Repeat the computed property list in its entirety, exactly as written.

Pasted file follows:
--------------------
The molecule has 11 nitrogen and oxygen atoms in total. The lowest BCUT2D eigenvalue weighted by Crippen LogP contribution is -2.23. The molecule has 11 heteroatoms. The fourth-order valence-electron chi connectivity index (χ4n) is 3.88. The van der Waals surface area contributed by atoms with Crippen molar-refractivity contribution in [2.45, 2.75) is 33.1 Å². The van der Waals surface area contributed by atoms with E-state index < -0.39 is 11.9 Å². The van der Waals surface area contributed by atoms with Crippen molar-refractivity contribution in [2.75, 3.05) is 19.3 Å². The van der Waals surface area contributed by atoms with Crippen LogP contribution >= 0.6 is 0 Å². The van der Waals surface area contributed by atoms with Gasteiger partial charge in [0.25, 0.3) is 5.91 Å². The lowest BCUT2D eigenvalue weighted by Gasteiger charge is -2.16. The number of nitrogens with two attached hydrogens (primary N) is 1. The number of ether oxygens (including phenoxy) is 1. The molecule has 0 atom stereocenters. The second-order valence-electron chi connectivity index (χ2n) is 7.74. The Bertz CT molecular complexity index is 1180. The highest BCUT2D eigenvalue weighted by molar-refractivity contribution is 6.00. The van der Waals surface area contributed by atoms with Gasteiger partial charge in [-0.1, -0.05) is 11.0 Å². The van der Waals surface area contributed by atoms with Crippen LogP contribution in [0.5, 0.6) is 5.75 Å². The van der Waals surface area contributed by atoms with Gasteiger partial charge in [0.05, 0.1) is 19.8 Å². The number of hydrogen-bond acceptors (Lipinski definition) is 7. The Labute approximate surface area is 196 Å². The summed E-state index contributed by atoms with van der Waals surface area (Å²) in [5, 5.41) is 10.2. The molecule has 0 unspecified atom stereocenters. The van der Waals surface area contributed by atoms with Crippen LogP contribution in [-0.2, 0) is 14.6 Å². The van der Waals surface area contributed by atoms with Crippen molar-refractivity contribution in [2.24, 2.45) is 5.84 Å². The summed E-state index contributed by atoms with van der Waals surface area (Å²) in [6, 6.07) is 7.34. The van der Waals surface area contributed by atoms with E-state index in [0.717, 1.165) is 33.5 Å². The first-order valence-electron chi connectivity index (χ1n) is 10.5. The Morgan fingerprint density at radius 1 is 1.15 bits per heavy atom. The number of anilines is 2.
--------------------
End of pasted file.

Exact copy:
The molecule has 11 nitrogen and oxygen atoms in total. The lowest BCUT2D eigenvalue weighted by Crippen LogP contribution is -2.23. The molecule has 11 heteroatoms. The fourth-order valence-electron chi connectivity index (χ4n) is 3.88. The van der Waals surface area contributed by atoms with Crippen molar-refractivity contribution in [2.45, 2.75) is 33.1 Å². The van der Waals surface area contributed by atoms with E-state index < -0.39 is 11.9 Å². The van der Waals surface area contributed by atoms with Crippen molar-refractivity contribution in [2.75, 3.05) is 19.3 Å². The van der Waals surface area contributed by atoms with Crippen LogP contribution >= 0.6 is 0 Å². The van der Waals surface area contributed by atoms with Gasteiger partial charge in [0.25, 0.3) is 5.91 Å². The lowest BCUT2D eigenvalue weighted by Gasteiger charge is -2.16. The number of nitrogens with two attached hydrogens (primary N) is 1. The number of ether oxygens (including phenoxy) is 1. The molecule has 0 atom stereocenters. The second-order valence-electron chi connectivity index (χ2n) is 7.74. The Bertz CT molecular complexity index is 1180. The highest BCUT2D eigenvalue weighted by molar-refractivity contribution is 6.00. The van der Waals surface area contributed by atoms with Gasteiger partial charge in [-0.1, -0.05) is 11.0 Å². The van der Waals surface area contributed by atoms with Crippen LogP contribution in [0.5, 0.6) is 5.75 Å². The van der Waals surface area contributed by atoms with Gasteiger partial charge in [0.05, 0.1) is 19.8 Å². The number of hydrogen-bond acceptors (Lipinski definition) is 7. The Labute approximate surface area is 196 Å². The summed E-state index contributed by atoms with van der Waals surface area (Å²) in [5, 5.41) is 10.2. The molecule has 0 unspecified atom stereocenters. The van der Waals surface area contributed by atoms with Crippen LogP contribution in [-0.2, 0) is 14.6 Å². The van der Waals surface area contributed by atoms with Crippen molar-refractivity contribution in [2.24, 2.45) is 5.84 Å². The summed E-state index contributed by atoms with van der Waals surface area (Å²) in [6, 6.07) is 7.34. The van der Waals surface area contributed by atoms with E-state index in [0.717, 1.165) is 33.5 Å². The first-order valence-electron chi connectivity index (χ1n) is 10.5. The Morgan fingerprint density at radius 1 is 1.15 bits per heavy atom. The number of anilines is 2.